These Pregnant Horses Are Being Drained Of Their Blood For Profit, But No One Is Talking About It (Video)

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On October 5, French newspaper Libération published the results of a horrifying investigation into South American 'blood farms'. There, hundreds of mares are forced into pregnancy, then drained of their blood in a bid to get a special hormone, which is then sold to European pharmaceutical groups.

 

Source: TSB/AWF

 

Two animal rights groups, TSB (Tier Schutz BundZurich) and AWF (Animawal Welfaire Foundation), infiltrated 5 of these farms in Uruguay and Argentina between March 2015 and June 2017. Over the course of the study, the two organisations found that the horses, often used to the point of collapse or death, are kept in large, sparse fields where grass rarely grows.

 

The poor animals had open, untreated wounds that were sometimes infected. Around them lay the corpses and skeletons of mares that didn't make it.

 

Source: TSB/AWF

 

Even worse, the pregnant animals are put through exhausting 'bleedings' 2 or 3 times a week for 2 months at a time. Nearly 10 liters of blood is taken from them. When the hormone, made during pregnancy, is no longer present in the horses' blood, their pregnancies are aborted manually, without any anesthetic. Horse pregnancies are usually 11 months long, but the mares on the blood farms are impregnated artificially over and over again, several times a year.

 


Source: TSB/AWF

 

These abused horses face a terrible end to their sad lives too, slaughtered in abattoirs after years being drained of their blood. Adeline Colonat, head of communications at Welfarm, told Libération :

 

Such practices are against every animal welfare law we have in France. These farms would never be established here. It is therefore unacceptable for French laboratories to source their materials from places less concerned about animal welfare.

 

Source: TSB/AWF

 

This doesn't seem to concern French buyers. The hormone these businesses buy from South America is incredibly precious, used in many treatments, including fertility medication. Jean-François Bruyas, vice-preseident of the Federation of French Veterinarians (FSVF), said:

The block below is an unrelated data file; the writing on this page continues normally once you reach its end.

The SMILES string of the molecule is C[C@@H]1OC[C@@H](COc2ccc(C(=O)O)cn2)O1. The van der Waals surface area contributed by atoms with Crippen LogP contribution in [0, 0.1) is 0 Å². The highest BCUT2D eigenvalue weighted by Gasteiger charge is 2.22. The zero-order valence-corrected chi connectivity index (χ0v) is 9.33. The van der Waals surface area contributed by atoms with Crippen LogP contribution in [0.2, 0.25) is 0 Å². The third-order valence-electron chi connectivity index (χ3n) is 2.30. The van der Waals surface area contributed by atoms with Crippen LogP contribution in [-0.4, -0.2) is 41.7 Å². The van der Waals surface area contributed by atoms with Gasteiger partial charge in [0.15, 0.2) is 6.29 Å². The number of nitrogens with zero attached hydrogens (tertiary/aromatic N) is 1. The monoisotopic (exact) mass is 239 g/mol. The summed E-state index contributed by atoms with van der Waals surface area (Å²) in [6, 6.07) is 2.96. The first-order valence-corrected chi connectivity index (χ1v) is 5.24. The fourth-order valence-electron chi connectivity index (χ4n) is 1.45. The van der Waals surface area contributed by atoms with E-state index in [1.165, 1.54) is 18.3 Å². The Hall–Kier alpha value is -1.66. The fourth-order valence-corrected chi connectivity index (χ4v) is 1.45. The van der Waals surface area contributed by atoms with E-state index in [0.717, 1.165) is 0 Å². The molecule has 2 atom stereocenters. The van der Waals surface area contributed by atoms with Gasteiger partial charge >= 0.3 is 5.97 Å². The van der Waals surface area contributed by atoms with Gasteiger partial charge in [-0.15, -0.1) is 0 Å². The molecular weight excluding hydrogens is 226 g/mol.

These products, which are common in breeding farms, are used to make females more fertile. Fir example, on pig farms, this hormone slightly increases the number of of piglets each sow produces. 

 

Source: TSB/AWF

 

A useful tool then, which lets farmers work out roughly how many animals they will produce in a year, as well as plan when they will be. However, indignation over the way horses are treated to get it has already lead to one laboratory, MSD Santé Animale, to stop sourcing the hormone from South America. Other groups, like Ceva, sadly continue to use them. Pierre Revel-Mouroz, auditing director at Ceva, stopped short of defending animal cruelty:

 

The first thing we did after watching these videos was to set up an in-house investigation to look into breeding conditions […] If we found solid evidence of abuse, it would be unacceptable for a group like ours.

 

Source: TSB/AWF

 

Several veterinarians are worried about what will happen to the mares. Animal reproduction expert Florian Guillou stated:

 

This situation raises ethical questions but also poses a potential health risk given the large number of blood required for the industry. Moreover, this hormone often works less well after three injections, which implies that there are a lot of horses being used.

 

A petition, which has already attracted 1.7 million signatures, has demanded an end to the use of hormones sourced from South America. Welfarm concluded:

 

In March 2016 the European Parliament published an amendment declaring that the production of eCG (the hormone) in these countries did not comply with EU animal welfare standards. It is now up to the European Council to decide how to move forward.

 

To add your voice to the protest, sign the petition and help put a stop to the exploitation of these beautiful creatures.

 

Watch the video made by the investigation below (some images may be distressing):

 

 

H/t: Libération

 

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